The resulting solution was applied on the surface of a high quality paper (weighing about 50 g/m2) and dried at room temperature to thereby form a heat-sensitive color forming layer whose quantity of solids adhered was about 5 g/m2. Then, a water soluble resin solution was obtained by dissolving 5.0 parts of polyvinyl alcohol in 95.0 parts of water. The thus obtained water soluble resin solution was applied onto the heat-sensitive color forming layer and dried at about 50 C. to thereby form a protective film whose quantity of solids adhered was about 2 g/m2. Thus, a heat-sensitive recording paper was obtained. Successively, a pressure-sensitive adhesive layer was formed on the surface of a silicone resin-coated release pasteboard (releasable surface), and the same was applied onto the back of this high quality paper. Thereafter, a pattern was printed on the heat-sensitive color forming layer with an ultraviolet setting type printing ink (FD-SP Red produced by TOYO INK SEIZO K.K.), and immediately subjected to ultraviolet radiation (high-pressure mercury lamp 2000 W) for 1 second to dry the printed ink. Thus, there was prepared a printed pattern-bearing releasable heat-sensitive recording paper.

The non-printed area of the thus prepared recording paper was printed by means of a printer housing a thermal head therein. The same was covered (close together) with a polyvinyl chloride lap film and was left standing under the conditions of 25 C. and 65% RH for 24 hours to show that the initial printing density (developed color density) of 1.12 remained unchanged and no deterioration in density was perceived. There were observed neither color formation nor change in color tone in the heat-sensitive color forming layer beneath the printed area.

For comparison's sake, a releasable heat-sensitive recording paper was prepared in accordance with the same procedure (wherein the step of ultraviolet irradiation was omitted) as mentioned above except that an oily ink was employed in place of the ultraviolet setting type printing ink. However, this recording paper was observed to involve problems in practical use, namely that the oily ink used for printing the required pattern required a long period of time in dry up and caused a blocking phenomenon when dried in a short time.

A comparative recording paper prepared by printing the required pattern directly on the heat-sensitive color forming layer, omitting the provision of the protective film, with the oily ink, was found to be unserviceable for practical use because the heat-sensitive color forming layer corresponding to the printed area generated color after the lapse of several hours and said generated color mixed with the color of the printing ink.

EXAMPLE 2

The following compositions were each pulverized and dispersed for 24 hours by means of a ball-mill to thereby obtain Dispersion C and Dispersion D. Thereafter, Dispersions C and D were mixed together to thereby obtain a solution for use in the formation of a heat-sensitive color forming layer.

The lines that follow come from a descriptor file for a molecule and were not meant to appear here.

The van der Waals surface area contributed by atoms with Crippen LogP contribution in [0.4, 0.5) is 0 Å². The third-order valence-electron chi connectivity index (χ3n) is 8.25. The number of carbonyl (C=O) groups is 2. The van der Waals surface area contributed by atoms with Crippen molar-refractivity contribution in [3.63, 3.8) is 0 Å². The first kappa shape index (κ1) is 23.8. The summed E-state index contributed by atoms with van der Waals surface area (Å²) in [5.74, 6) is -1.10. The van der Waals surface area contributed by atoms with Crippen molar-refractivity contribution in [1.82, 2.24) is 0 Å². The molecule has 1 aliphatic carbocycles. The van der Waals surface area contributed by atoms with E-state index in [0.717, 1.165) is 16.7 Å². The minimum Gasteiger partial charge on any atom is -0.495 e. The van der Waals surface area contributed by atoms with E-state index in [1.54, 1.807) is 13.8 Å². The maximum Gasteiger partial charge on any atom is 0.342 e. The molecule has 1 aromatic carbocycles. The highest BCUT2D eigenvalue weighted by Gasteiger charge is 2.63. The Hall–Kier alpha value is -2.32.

______________________________________(Dispersion C)3-diethyl-6-methyl-7-anilinofluoran                    1.5    partsPolyvinyl alcohol (20% aqueous solution)                    5.0    partsWater                    43.5   parts(Dispersion D)Bisphenol A              6.0    partsAmide stearate           1.0    partPolyvinyl alcohol (20% aqueous solution)                    10.0   partsWater                    33.0   parts______________________________________

The resulting solution was applied on the surface of a high quality paper (weighing about 50 g/m2) and dried at room temperature to thereby form a heat-sensitive color forming layer whose quantity of solids adhered was about 6 g/m2. Then, a solution obtained by pulverizing and dispersing a composition comprising 5.0 parts of carboxyl group modified polyvinyl alcohol, 2.0 parts of calcium carbonate and 93.0 parts of water in a ball-mill for 24 hours was applied onto the resulting heat-sensitive color forming layer and the same was dried at about 70 C. to thereby form a protective film whose quantity of solids adhered was about 3 g/m2. Thereafter, a pattern was printed and a pressure-sensitive adhesive layer and a releasable pasteboard were provided in accordance the same procedure as Example 1, whereby a releasable heat-sensitive recording paper was prepared.

Successively, this recording paper was allowed to form color under the same conditions as Example 1 and the deterioration in developed color density was measured to find that the density at the time of color formation, i.e.; 1.20 was measured to be 1.19 after the lapse of 24 hours, in other words, the density remained almost unchanged.

Furthermore, the same comparative test as described in Example 1 was repeated on this recording paper to confirm that the substantially same tendency as Example 1 was attained in this instance.

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EP0703556A1 *Sep 25, 1995Mar 27, 1996Petter Co., Ltd.Label continuum and producing method thereof
Classifications
U.S. Classification503/200, 428/913, 428/327, 428/215, 427/150, 428/206, 428/331, 428/328, 427/151, 428/330, 428/207, 503/226, 430/200, 427/152, 428/342, 428/329, 428/216
International ClassificationB41M5/44, B41M5/28, B41M5/42, B41M5/30, B41M5/40
Cooperative ClassificationY10S428/913, B41M2205/40, B41M2205/04, B41M2205/36, B41M5/426, B41M5/44
European ClassificationB41M5/44
Legal Events
DateCodeEventDescription
Sep 26, 1994FPAYFee payment
Year of fee payment: 12
Oct 22, 1990FPAYFee payment
Year of fee payment: 8
Dec 2, 1986FPAYFee payment
Year of fee payment: 4
Oct 8, 1981ASAssignment
Owner name: RICOH CO., LTD., NO. 3-6, NAKAMAGOME 1-CHOME, OHTA
Free format text: ASSIGNMENT OF ASSIGNORS INTEREST.;ASSIGNORS:IWATA, SUSUMU;MARUTA, KEIICHI;YUYAMA, YUKIHIRO;REEL/FRAME:003937/0505
Effective date: 19811002